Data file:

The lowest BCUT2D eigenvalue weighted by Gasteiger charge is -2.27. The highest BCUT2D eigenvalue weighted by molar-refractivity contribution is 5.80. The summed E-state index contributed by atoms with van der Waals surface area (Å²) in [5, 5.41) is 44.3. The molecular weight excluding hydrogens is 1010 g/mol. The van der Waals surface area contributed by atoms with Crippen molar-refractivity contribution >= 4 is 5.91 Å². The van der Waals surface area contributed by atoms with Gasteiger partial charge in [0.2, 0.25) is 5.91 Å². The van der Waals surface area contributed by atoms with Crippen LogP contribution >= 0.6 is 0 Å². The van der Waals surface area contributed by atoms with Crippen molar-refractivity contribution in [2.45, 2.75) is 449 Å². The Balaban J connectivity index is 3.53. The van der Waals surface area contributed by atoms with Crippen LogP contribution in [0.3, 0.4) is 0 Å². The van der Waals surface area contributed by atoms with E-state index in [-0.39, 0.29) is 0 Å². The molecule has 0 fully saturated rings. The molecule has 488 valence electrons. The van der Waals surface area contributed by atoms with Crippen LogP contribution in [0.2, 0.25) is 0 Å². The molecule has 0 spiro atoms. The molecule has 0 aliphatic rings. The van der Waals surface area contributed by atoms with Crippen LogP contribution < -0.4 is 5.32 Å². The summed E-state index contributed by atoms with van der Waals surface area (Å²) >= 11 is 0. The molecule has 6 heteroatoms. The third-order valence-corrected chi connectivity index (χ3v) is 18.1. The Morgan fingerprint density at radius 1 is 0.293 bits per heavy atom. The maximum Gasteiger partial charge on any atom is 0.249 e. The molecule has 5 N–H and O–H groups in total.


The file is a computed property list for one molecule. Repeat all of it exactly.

The lowest BCUT2D eigenvalue weighted by Gasteiger charge is -2.27. The highest BCUT2D eigenvalue weighted by molar-refractivity contribution is 5.80. The summed E-state index contributed by atoms with van der Waals surface area (Å²) in [5, 5.41) is 44.3. The molecular weight excluding hydrogens is 1010 g/mol. The van der Waals surface area contributed by atoms with Crippen molar-refractivity contribution >= 4 is 5.91 Å². The van der Waals surface area contributed by atoms with Gasteiger partial charge in [0.2, 0.25) is 5.91 Å². The van der Waals surface area contributed by atoms with Crippen LogP contribution >= 0.6 is 0 Å². The van der Waals surface area contributed by atoms with Crippen molar-refractivity contribution in [2.45, 2.75) is 449 Å². The Balaban J connectivity index is 3.53. The van der Waals surface area contributed by atoms with Crippen LogP contribution in [0.3, 0.4) is 0 Å². The van der Waals surface area contributed by atoms with E-state index in [-0.39, 0.29) is 0 Å². The molecule has 0 fully saturated rings. The molecule has 488 valence electrons. The van der Waals surface area contributed by atoms with Crippen LogP contribution in [0.2, 0.25) is 0 Å². The molecule has 0 spiro atoms. The molecule has 0 aliphatic rings. The van der Waals surface area contributed by atoms with Crippen LogP contribution < -0.4 is 5.32 Å². The summed E-state index contributed by atoms with van der Waals surface area (Å²) >= 11 is 0. The molecule has 6 heteroatoms. The third-order valence-corrected chi connectivity index (χ3v) is 18.1. The Morgan fingerprint density at radius 1 is 0.293 bits per heavy atom. The maximum Gasteiger partial charge on any atom is 0.249 e. The molecule has 5 N–H and O–H groups in total.